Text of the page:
Saving energy by maximising combustion efficiency

In all combustion equipment, there are inevitable energy losses. Not all the energy in the fuel can be effectively used. The losses can however be minimized by appropriate maintenance, and this represents a small but very cost-effective contribution to the enterprise’s energy saving programme.

The principles can be illustrated by reference to a piece of energy conversion equipment that almost every reader will have responsibility for – a heating boiler. Most of the heat released from the fuel is absorbed by the water in the boiler, but some escapes in the exhaust gases. Some heat is also lost from the casing of the boiler. Figure 1 shows the energy balance: energy arrives in the fuel at F units per hour; heat is lost up the stack at S units per hour; and heat is lost from the casing at C units per hour. The difference, F-S-C, leaves the system as useful energy (U units per hour).

The stack loss S is a certain percentage of the fuel input F, and the ratio (F-S)/F is called the ‘combustion efficiency’. S can never be zero because the exhaust gases have to be maintained above a certain temperature to ensure that the chimney works effectively and to prevent corrosive condensation (condensing boilers are an exception – see below). How high or low the actual efficiency is depends on various factors that affect S, including how well the burner is tuned. Excessively-high exhaust temperature will increase losses because of the exhaust gases carrying more energy away. Excessive exhaust-gas volumes will also waste energy (even if the temperature is OK) and this will occur if the fuel:air ratio is too “lean” – that is to say, if more air is fed in than is necessary for complete combustion. Conversely if too little air is supplied for complete combustion, some unburned fuel will escape up the chimney (as smoke, soot or carbon monoxide depending on the fuel). Damaged burners can cause incomplete combustion even with considerable excess air.

Different burners can achieve different efficiencies, but a figure of about 80% - 85% would be typical in a heating boiler. The burner in a condensing boiler can achieve close to 100% because the exhaust gas is discharged at low temperature and latent heat is recovered from the water vapour, in the exhaust. By contrast, a burner on a high-temperature furnace would usually be much less efficient because of the high temperature at which heat is exhausted up the chimney.

Correct adjustment of air:fuel ratio, combined with measures to minimise the exhaust temperature (like keeping the boiler internals clean, Figure 2) will between them ensure that the maximum useful heat is extracted from the fuel. This could yield a saving of several percent on boiler fuel, depending on how bad the situation is to start with - perhaps of the order of 20-30% in the worst cases. Moreover, these savings could be achieved at little or no cost since combustion testing and adjustment of burners ought to be part of good routine maintenance. Every boiler maintenance visit should include a combustion test, which can be done by sampling the exhaust gases (figure 3) and its results should be reported.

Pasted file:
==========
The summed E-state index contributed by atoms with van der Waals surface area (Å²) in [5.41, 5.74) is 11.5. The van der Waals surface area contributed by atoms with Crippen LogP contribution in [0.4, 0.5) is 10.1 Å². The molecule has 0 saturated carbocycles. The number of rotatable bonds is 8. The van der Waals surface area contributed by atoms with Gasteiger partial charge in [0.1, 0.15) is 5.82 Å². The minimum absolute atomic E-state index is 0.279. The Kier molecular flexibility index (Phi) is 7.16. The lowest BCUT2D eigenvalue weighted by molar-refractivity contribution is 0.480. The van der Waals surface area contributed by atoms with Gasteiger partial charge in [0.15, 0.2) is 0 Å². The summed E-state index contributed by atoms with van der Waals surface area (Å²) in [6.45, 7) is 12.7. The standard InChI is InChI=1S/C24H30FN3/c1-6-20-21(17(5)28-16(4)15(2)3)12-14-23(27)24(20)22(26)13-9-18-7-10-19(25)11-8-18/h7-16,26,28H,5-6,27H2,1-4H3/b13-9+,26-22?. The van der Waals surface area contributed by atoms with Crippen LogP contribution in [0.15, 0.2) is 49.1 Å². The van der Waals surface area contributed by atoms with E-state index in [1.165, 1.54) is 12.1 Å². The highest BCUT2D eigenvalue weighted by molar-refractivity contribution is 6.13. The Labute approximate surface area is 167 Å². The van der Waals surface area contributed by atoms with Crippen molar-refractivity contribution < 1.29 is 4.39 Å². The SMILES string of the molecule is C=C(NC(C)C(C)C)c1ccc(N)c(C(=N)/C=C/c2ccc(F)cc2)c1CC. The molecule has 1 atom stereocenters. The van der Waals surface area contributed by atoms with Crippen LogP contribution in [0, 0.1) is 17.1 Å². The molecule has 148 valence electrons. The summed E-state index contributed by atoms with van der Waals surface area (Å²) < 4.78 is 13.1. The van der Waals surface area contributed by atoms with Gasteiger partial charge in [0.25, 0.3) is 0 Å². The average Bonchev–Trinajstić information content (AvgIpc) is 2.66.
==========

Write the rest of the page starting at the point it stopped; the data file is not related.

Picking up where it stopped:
Combustion efficiency can be tested (see typical kit) by taking the following measurements:

  • Stack temperature
  • Ambient temperature
  • Percent of either oxygen or carbon dioxide in the exhaust gas
  • Carbon monoxide level (for gas) or smoke number (for oil)
It is always worthwhile comparing each successive result with earlier tests. Set the best achieved efficiency as the target, and query any result which is less than the previous best. You may be able to compare similar installations (bearing in mind that particular features, such as chimney height, may affect achievable efficiency).

If you don't do the tests yourself, you should check that the reported percentage combustion efficiency is consistent with the recorded 'raw' measurements. An on-line calculator is available that can help you do this. It is based on something I did when I was energy manager for a large organisation, and had checked through a batch of test reports from our boiler maintenance contractor to find about half of them somewhat suspect. I went out and did some spot checks with my own equipment, and stumbled over evidence of falsification: in some cases, previous test results were chalked up on the boiler, obviously with the intention of saving the technician the bother or doing a real test next time around. But the most susprising evidence of cheating was that flue-gas tests has been reported on some installations where there wasn't a probe hole in the boiler flue.

In summary: poor maintenance of burner equipment will cause avoidable losses. Minimising costs is just a question of getting the maintenance right: and that will only happen if you monitor performance and insist that things are done as they should be.

Figure 1: the boiler energy balance

Figure 2: cleaning the boiler

Figure 3: sampling the flue gas

Don't waste your money on combustion enhancer gizmos:
see why.

For burner suppliers and related training, conferences &c., visit the Combustion Engineering Association

If you found this page in isolation through a search engine, you might want to check out other free advice from VESMA.COM